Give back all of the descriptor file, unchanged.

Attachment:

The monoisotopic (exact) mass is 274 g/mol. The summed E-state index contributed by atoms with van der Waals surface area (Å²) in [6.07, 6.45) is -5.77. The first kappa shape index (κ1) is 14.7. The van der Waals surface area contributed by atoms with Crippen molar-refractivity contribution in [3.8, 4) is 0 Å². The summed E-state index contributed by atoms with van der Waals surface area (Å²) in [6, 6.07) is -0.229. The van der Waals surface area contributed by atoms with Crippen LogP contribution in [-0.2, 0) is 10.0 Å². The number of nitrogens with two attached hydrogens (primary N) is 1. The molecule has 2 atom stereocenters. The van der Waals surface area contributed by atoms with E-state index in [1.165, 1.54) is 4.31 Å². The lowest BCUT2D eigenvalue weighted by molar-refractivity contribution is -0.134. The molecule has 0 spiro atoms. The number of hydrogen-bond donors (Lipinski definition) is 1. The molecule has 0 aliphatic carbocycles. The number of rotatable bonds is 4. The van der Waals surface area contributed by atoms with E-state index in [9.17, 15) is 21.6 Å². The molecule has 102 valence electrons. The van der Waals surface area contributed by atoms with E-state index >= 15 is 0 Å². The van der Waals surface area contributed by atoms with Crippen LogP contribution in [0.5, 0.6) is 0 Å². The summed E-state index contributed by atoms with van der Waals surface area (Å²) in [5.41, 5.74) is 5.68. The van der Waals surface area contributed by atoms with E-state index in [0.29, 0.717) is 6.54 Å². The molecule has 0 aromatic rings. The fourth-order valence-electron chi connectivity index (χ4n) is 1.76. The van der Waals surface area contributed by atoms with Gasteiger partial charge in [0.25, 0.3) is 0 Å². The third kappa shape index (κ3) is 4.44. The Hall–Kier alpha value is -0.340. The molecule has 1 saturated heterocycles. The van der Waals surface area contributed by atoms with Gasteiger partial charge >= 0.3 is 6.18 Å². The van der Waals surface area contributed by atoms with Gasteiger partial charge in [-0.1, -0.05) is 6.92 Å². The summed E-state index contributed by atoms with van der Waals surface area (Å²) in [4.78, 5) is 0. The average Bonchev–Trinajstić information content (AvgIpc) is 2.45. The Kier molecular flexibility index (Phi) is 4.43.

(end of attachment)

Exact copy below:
The monoisotopic (exact) mass is 274 g/mol. The summed E-state index contributed by atoms with van der Waals surface area (Å²) in [6.07, 6.45) is -5.77. The first kappa shape index (κ1) is 14.7. The van der Waals surface area contributed by atoms with Crippen molar-refractivity contribution in [3.8, 4) is 0 Å². The summed E-state index contributed by atoms with van der Waals surface area (Å²) in [6, 6.07) is -0.229. The van der Waals surface area contributed by atoms with Crippen LogP contribution in [-0.2, 0) is 10.0 Å². The number of nitrogens with two attached hydrogens (primary N) is 1. The molecule has 2 atom stereocenters. The van der Waals surface area contributed by atoms with E-state index in [1.165, 1.54) is 4.31 Å². The lowest BCUT2D eigenvalue weighted by molar-refractivity contribution is -0.134. The molecule has 0 spiro atoms. The number of hydrogen-bond donors (Lipinski definition) is 1. The molecule has 0 aliphatic carbocycles. The number of rotatable bonds is 4. The van der Waals surface area contributed by atoms with E-state index in [9.17, 15) is 21.6 Å². The molecule has 102 valence electrons. The van der Waals surface area contributed by atoms with E-state index >= 15 is 0 Å². The van der Waals surface area contributed by atoms with Crippen LogP contribution in [0.5, 0.6) is 0 Å². The summed E-state index contributed by atoms with van der Waals surface area (Å²) in [5.41, 5.74) is 5.68. The van der Waals surface area contributed by atoms with E-state index in [0.29, 0.717) is 6.54 Å². The molecule has 0 aromatic rings. The fourth-order valence-electron chi connectivity index (χ4n) is 1.76. The van der Waals surface area contributed by atoms with Gasteiger partial charge in [0.25, 0.3) is 0 Å². The third kappa shape index (κ3) is 4.44. The Hall–Kier alpha value is -0.340. The molecule has 1 saturated heterocycles. The van der Waals surface area contributed by atoms with Gasteiger partial charge >= 0.3 is 6.18 Å². The van der Waals surface area contributed by atoms with Gasteiger partial charge in [-0.1, -0.05) is 6.92 Å². The summed E-state index contributed by atoms with van der Waals surface area (Å²) in [4.78, 5) is 0. The average Bonchev–Trinajstić information content (AvgIpc) is 2.45. The Kier molecular flexibility index (Phi) is 4.43.